Many neurological diseases, including Alzheimer’s disease, can be thought of as continuums, whether the presence and manifestation of the disease are different depending on the stage of the disease. In this article, we provide a high-level overview of the stages in the Alzheimer's disease continuum, with a focus on preclinical Alzheimer’s disease and its importance in patient care and treatment.
The Alzheimer's disease continuum consists of five stages:
Preclinical Alzheimer’s disease is a newly defined stage in the Alzheimer’s disease continuum. This stage is often referred to as the “silent” stage of Alzheimer’s because no clinical symptoms are present. In most cases, individuals with preclinical Alzheimer’s disease will not notice any symptoms, nor will their friends and family. Alzheimer's disease and the consequent changes in the brain begin long before symptoms arise. The preclinical stage can last years, possibly even decades.
Preclinical Alzheimer's disease begins when the first neuropathologic brain lesions show up in the brain and ends when the first clinical symptoms begin. The first of these lesions to appear in the brain are beta-amyloid plaques, a distinct pathology of Alzheimer's. Beta-amyloid proteins begin to collect in the brains of those with Alzheimer's disease as early as 20 years before symptom onset.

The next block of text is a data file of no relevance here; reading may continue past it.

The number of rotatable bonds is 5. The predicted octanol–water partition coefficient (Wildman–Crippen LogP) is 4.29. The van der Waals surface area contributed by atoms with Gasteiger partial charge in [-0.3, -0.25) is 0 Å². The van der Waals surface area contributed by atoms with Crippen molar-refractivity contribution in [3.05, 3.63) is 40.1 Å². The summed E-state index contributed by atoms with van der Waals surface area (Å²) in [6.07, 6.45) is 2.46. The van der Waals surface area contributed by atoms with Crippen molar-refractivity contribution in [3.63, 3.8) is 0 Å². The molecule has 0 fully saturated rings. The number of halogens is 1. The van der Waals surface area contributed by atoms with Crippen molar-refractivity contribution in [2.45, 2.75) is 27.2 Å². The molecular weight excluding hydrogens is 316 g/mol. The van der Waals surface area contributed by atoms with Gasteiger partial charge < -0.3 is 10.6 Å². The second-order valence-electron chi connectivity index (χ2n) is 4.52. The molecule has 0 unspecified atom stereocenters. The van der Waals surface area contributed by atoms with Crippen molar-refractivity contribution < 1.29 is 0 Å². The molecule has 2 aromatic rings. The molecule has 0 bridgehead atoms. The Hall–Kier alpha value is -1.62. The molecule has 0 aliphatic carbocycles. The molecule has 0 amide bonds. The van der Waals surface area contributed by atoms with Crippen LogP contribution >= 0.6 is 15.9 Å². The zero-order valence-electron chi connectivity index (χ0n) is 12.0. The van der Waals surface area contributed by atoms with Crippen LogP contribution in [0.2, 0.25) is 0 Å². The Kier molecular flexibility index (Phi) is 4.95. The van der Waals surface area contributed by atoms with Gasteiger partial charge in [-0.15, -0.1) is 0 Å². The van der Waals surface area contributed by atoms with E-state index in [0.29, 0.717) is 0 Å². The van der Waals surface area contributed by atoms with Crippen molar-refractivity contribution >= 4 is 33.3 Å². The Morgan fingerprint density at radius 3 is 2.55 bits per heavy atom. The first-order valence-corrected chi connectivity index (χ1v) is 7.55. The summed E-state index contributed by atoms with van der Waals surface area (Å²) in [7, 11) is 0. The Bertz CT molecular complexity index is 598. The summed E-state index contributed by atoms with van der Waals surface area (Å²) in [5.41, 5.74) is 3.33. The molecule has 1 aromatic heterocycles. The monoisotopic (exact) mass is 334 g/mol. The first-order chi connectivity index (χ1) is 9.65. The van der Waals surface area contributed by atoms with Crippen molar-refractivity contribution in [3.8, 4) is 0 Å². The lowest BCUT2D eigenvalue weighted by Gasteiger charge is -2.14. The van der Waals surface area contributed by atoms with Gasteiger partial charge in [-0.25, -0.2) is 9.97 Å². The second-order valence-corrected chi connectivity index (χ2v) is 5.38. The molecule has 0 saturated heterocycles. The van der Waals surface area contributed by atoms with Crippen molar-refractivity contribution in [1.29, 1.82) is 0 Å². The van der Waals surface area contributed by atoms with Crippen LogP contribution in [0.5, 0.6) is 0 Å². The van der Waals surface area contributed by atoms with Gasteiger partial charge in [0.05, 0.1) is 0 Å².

This disease stage encompasses the full spectrum of individuals, from those who are asymptomatic to those who are presymptomatic. Asymptomatic refers to an individual who carries the defining pathology of Alzheimer's disease (amyloid) but has yet to develop clinically recognizable symptoms (MCI). Presymptomatic refers to individuals who carry genetics that predispose them to developing Alzheimer’s disease but have yet to develop Alzheimer’s.
The long presymptomatic phase of Alzheimer’s provides a critical window of opportunity for early intervention and early treatment. Like many diseases and conditions, early intervention is believed to offer the best chance of therapeutic success—and thanks to immense research efforts surrounding traditional and digital biomarkers, Alzheimer's disease can now be identified before the onset of clinical symptoms.
Individuals with MCI due to Alzheimer’s have minor changes to their memory, thinking, and other cognitive abilities. These changes are not severe enough to interfere with their Activities of Daily Living (normal day-to-day activities).
Symptoms of MCI due to Alzheimer’s disease may include:
These changes are often subtle; however, you or your loved ones may notice these changes.
Individuals with mild dementia due to Alzheimer’s may still be able to complete Activities of Daily Living independently and may also live independently but have experienced symptoms such as:
In this stage, there are typically similar symptoms to the previous stage but the symptoms become more pronounced. In addition to cognitive changes, they may also experience function changes, such as issues with fine motor coordination and changes in gait. Individuals with moderate dementia due to Alzheimer’s disease may have difficulty completing normal Activities of Daily Living, such as eating, bathing, and dressing, and may require assisted living.
Individuals with severe dementia due to Alzheimer’s disease will require assistance with most normal activities. In this stage, symptoms typically include:
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